The Vanishing Moon
Joseph Coulson
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The Vanishing Moon

Joseph Coulson
Archipelago Books
330 pages
January 2004
rated 4 of 5 possible stars
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The Great Depression of the 1930s brought the industrialization of this country to a halt. The twentieth century was awash in progress, propelled into a fast-moving future, indulging in opportunities never before available to the working class. Children left family farms to move to the prospering cities, flocking toward factories and beginning a gradual erosion of the family unit. It all collapsed for the American working class, who were thrown into unemployment, forced from their homes and left to wander in search of work.

Coulson sets his novel in those desperate years, following the troubles of one family, the Tollman's. Forced by greatly reduced circumstances to leave their home in Cleveland, the family sets up a tent in the country for a year, frozen by winter's chill, drenched by spring rain and anxious to save enough money to return to the city. This is a pivotal time for Phil and Stephen, the two oldest boys, as they wander the ice-crusted fields, climbing the barren trees of winter, burdened by the weight of a family touched by recent tragedy. By the time they return to Cleveland, their mother has gone blind for lack of an operation and their father has faded into a reclusive stranger.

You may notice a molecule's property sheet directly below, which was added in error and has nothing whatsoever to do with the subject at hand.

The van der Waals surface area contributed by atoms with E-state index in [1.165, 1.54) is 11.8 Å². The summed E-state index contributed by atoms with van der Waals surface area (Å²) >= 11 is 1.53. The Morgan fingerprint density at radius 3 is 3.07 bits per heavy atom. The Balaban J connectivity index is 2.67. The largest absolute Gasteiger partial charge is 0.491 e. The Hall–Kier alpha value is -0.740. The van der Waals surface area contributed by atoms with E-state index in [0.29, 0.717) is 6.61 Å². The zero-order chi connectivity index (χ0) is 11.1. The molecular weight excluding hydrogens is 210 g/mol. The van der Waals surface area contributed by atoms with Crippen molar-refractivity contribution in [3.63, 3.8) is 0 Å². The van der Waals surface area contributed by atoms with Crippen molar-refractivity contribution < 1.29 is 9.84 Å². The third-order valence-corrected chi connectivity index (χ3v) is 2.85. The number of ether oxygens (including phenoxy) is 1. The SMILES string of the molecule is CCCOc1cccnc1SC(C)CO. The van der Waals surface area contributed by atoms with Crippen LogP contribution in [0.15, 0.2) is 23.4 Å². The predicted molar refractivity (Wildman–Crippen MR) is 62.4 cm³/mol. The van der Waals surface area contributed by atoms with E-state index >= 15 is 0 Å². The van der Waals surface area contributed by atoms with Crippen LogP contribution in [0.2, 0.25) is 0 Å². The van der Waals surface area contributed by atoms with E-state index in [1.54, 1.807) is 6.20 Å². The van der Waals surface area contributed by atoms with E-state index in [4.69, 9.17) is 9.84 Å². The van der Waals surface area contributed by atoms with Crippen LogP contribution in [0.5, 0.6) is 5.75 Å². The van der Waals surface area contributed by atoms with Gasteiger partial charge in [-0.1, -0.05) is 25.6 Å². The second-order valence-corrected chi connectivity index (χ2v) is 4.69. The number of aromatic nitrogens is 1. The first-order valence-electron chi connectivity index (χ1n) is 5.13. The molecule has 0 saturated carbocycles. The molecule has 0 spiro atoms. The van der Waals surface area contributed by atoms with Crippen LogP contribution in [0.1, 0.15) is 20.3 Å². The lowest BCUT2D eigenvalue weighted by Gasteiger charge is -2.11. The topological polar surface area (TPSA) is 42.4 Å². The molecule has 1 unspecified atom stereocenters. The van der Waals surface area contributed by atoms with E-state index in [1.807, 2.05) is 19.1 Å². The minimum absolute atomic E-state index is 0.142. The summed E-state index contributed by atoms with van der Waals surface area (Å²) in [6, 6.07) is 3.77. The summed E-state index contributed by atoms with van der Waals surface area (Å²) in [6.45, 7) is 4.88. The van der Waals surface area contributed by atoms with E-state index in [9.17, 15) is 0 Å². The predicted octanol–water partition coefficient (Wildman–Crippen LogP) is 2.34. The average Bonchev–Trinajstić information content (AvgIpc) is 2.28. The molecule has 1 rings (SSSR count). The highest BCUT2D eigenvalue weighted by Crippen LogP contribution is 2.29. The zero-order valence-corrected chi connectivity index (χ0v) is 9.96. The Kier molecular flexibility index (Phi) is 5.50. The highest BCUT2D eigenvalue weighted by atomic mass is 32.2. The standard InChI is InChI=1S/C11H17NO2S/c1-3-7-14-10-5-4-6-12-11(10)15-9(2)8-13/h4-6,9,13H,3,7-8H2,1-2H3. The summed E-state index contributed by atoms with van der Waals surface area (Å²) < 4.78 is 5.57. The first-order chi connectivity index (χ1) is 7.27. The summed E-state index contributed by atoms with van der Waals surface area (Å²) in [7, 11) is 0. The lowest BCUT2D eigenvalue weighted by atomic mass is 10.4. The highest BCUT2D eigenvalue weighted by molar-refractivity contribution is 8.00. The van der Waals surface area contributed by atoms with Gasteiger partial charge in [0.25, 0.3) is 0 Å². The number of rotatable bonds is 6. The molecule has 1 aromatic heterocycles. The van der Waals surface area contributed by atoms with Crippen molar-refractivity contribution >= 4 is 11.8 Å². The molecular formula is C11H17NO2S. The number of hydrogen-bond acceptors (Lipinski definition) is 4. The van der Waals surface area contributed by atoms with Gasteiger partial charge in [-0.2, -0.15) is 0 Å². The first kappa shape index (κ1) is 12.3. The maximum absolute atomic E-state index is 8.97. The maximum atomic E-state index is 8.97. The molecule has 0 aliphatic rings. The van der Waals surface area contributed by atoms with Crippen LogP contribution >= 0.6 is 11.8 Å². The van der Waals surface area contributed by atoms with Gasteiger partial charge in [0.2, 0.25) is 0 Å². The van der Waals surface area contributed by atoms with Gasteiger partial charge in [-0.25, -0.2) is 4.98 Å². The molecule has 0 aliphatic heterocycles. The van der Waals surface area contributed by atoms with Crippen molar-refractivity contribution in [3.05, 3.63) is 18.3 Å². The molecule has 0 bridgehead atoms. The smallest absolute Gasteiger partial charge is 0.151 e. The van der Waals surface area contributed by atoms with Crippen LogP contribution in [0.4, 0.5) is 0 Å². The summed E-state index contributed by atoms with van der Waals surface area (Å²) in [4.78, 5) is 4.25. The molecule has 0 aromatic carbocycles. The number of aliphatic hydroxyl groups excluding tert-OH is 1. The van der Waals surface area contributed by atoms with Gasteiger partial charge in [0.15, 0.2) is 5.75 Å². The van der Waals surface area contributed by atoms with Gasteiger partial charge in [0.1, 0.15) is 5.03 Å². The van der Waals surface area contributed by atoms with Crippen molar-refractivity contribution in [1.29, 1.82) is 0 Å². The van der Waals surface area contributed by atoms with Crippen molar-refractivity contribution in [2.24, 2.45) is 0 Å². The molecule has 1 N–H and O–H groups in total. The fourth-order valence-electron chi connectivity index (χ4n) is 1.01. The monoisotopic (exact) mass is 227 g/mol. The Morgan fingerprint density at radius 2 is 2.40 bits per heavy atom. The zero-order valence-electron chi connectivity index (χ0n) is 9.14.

The dark and brooding Phil and light-haired, sensitive Stephen both fall in love with a vital young woman, Katherine Lennox, a pianist and social activist with an enthusiasm for life that draws both young men to her like moths to flame. Their fated triangle plays out, permanently changing all of their lives.

Phil bludgeons his way through the following years, desperately unhappy with the choices he has made, while Stephen, a confirmed bachelor, remains in his brother's shadow, both emotionally supportive and frequently taunting his older brother. Their love-hate relationship is founded on affection, the brothers tied inextricably to their past. They struggle through five generations in the story, an enigma to Phil's sons and disquieted by their own failings.

This poignant novel of a family coming-of-age is defined by the tragedy of the early years. The weightiness of the plot is redeemed by its poetic vision of the innocence of two young boys who long to protect their mother and siblings from ever encroaching poverty. The emotional trauma of living through the Depression has ill-prepared these young men for life's future challenges, crippled by old resentments yet dedicated to one another since boyhood.

Coulson balances the heartbreak of reality with scenes of unearthly beauty, the tenderness and passion of first love and the impulsive yearning of young men for a world that has a place for them. The fully-fleshed characters serve to remind us that the stories of our ancestors may be obscured by time, but are no less relevant today, that once they knew the bright promise of youth and paid the price of their dreams.

Originally published on Curled Up With A Good Book at Luan Gaines, 2005

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